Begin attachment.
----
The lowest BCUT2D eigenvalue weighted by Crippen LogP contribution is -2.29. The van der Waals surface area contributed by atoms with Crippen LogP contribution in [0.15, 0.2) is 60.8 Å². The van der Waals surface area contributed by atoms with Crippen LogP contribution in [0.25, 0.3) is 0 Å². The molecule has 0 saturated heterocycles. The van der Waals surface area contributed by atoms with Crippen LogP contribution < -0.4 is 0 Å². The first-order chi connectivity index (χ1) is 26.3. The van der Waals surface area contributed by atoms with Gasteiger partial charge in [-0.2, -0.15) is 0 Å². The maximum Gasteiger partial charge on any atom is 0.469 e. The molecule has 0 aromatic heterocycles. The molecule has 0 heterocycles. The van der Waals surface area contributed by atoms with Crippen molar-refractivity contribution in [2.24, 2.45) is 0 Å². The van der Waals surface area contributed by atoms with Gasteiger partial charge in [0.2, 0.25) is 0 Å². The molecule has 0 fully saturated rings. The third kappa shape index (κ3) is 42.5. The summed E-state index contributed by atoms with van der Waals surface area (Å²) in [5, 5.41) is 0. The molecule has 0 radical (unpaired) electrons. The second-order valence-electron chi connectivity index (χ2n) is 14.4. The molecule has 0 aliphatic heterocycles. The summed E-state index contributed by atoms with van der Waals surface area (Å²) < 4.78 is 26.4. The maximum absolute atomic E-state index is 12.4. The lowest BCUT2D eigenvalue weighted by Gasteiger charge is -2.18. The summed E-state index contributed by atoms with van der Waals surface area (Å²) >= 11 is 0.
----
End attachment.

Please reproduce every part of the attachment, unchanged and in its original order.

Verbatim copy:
The lowest BCUT2D eigenvalue weighted by Crippen LogP contribution is -2.29. The van der Waals surface area contributed by atoms with Crippen LogP contribution in [0.15, 0.2) is 60.8 Å². The van der Waals surface area contributed by atoms with Crippen LogP contribution in [0.25, 0.3) is 0 Å². The molecule has 0 saturated heterocycles. The van der Waals surface area contributed by atoms with Crippen LogP contribution < -0.4 is 0 Å². The first-order chi connectivity index (χ1) is 26.3. The van der Waals surface area contributed by atoms with Gasteiger partial charge in [-0.2, -0.15) is 0 Å². The maximum Gasteiger partial charge on any atom is 0.469 e. The molecule has 0 aromatic heterocycles. The molecule has 0 heterocycles. The van der Waals surface area contributed by atoms with Crippen molar-refractivity contribution in [2.24, 2.45) is 0 Å². The van der Waals surface area contributed by atoms with Gasteiger partial charge in [0.2, 0.25) is 0 Å². The molecule has 0 fully saturated rings. The third kappa shape index (κ3) is 42.5. The summed E-state index contributed by atoms with van der Waals surface area (Å²) in [5, 5.41) is 0. The molecule has 0 radical (unpaired) electrons. The second-order valence-electron chi connectivity index (χ2n) is 14.4. The molecule has 0 aliphatic heterocycles. The summed E-state index contributed by atoms with van der Waals surface area (Å²) < 4.78 is 26.4. The maximum absolute atomic E-state index is 12.4. The lowest BCUT2D eigenvalue weighted by Gasteiger charge is -2.18. The summed E-state index contributed by atoms with van der Waals surface area (Å²) >= 11 is 0.